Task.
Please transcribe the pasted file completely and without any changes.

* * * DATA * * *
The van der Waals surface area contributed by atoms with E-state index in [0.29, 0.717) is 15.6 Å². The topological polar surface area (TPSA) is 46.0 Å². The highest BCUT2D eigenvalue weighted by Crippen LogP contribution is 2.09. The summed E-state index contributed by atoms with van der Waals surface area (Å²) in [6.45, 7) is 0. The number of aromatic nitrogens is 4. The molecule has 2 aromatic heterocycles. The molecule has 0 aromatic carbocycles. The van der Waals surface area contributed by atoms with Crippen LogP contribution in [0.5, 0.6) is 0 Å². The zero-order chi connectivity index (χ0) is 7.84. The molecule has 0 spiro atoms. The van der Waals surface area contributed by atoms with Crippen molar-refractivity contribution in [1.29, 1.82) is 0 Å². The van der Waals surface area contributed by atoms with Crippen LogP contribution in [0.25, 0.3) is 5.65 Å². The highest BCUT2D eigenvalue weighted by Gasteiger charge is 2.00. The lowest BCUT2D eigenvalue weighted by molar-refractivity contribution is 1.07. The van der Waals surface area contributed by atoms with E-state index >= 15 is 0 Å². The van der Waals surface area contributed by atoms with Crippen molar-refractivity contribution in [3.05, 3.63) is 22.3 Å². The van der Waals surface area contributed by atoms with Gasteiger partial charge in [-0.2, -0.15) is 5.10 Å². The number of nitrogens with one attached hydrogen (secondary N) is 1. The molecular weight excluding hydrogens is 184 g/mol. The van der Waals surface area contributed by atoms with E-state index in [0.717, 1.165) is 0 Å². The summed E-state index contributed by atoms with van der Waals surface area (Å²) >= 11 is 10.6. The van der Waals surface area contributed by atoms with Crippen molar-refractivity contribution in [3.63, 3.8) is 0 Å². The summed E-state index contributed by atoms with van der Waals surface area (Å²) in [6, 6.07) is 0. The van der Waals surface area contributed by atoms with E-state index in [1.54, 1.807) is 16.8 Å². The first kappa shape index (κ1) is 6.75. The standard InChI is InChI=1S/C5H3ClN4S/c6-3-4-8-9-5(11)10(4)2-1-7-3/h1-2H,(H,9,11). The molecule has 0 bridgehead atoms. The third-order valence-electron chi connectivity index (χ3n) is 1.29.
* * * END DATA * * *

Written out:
The van der Waals surface area contributed by atoms with E-state index in [0.29, 0.717) is 15.6 Å². The topological polar surface area (TPSA) is 46.0 Å². The highest BCUT2D eigenvalue weighted by Crippen LogP contribution is 2.09. The summed E-state index contributed by atoms with van der Waals surface area (Å²) in [6.45, 7) is 0. The number of aromatic nitrogens is 4. The molecule has 2 aromatic heterocycles. The molecule has 0 aromatic carbocycles. The van der Waals surface area contributed by atoms with Crippen LogP contribution in [0.5, 0.6) is 0 Å². The zero-order chi connectivity index (χ0) is 7.84. The molecule has 0 spiro atoms. The van der Waals surface area contributed by atoms with Crippen molar-refractivity contribution in [1.29, 1.82) is 0 Å². The van der Waals surface area contributed by atoms with Crippen LogP contribution in [0.25, 0.3) is 5.65 Å². The highest BCUT2D eigenvalue weighted by Gasteiger charge is 2.00. The lowest BCUT2D eigenvalue weighted by molar-refractivity contribution is 1.07. The van der Waals surface area contributed by atoms with E-state index >= 15 is 0 Å². The van der Waals surface area contributed by atoms with Crippen molar-refractivity contribution in [3.05, 3.63) is 22.3 Å². The van der Waals surface area contributed by atoms with Gasteiger partial charge in [-0.2, -0.15) is 5.10 Å². The number of nitrogens with one attached hydrogen (secondary N) is 1. The molecular weight excluding hydrogens is 184 g/mol. The van der Waals surface area contributed by atoms with E-state index in [0.717, 1.165) is 0 Å². The summed E-state index contributed by atoms with van der Waals surface area (Å²) >= 11 is 10.6. The van der Waals surface area contributed by atoms with Crippen molar-refractivity contribution in [3.63, 3.8) is 0 Å². The summed E-state index contributed by atoms with van der Waals surface area (Å²) in [6, 6.07) is 0. The van der Waals surface area contributed by atoms with E-state index in [1.54, 1.807) is 16.8 Å². The first kappa shape index (κ1) is 6.75. The standard InChI is InChI=1S/C5H3ClN4S/c6-3-4-8-9-5(11)10(4)2-1-7-3/h1-2H,(H,9,11). The molecule has 0 bridgehead atoms. The third-order valence-electron chi connectivity index (χ3n) is 1.29.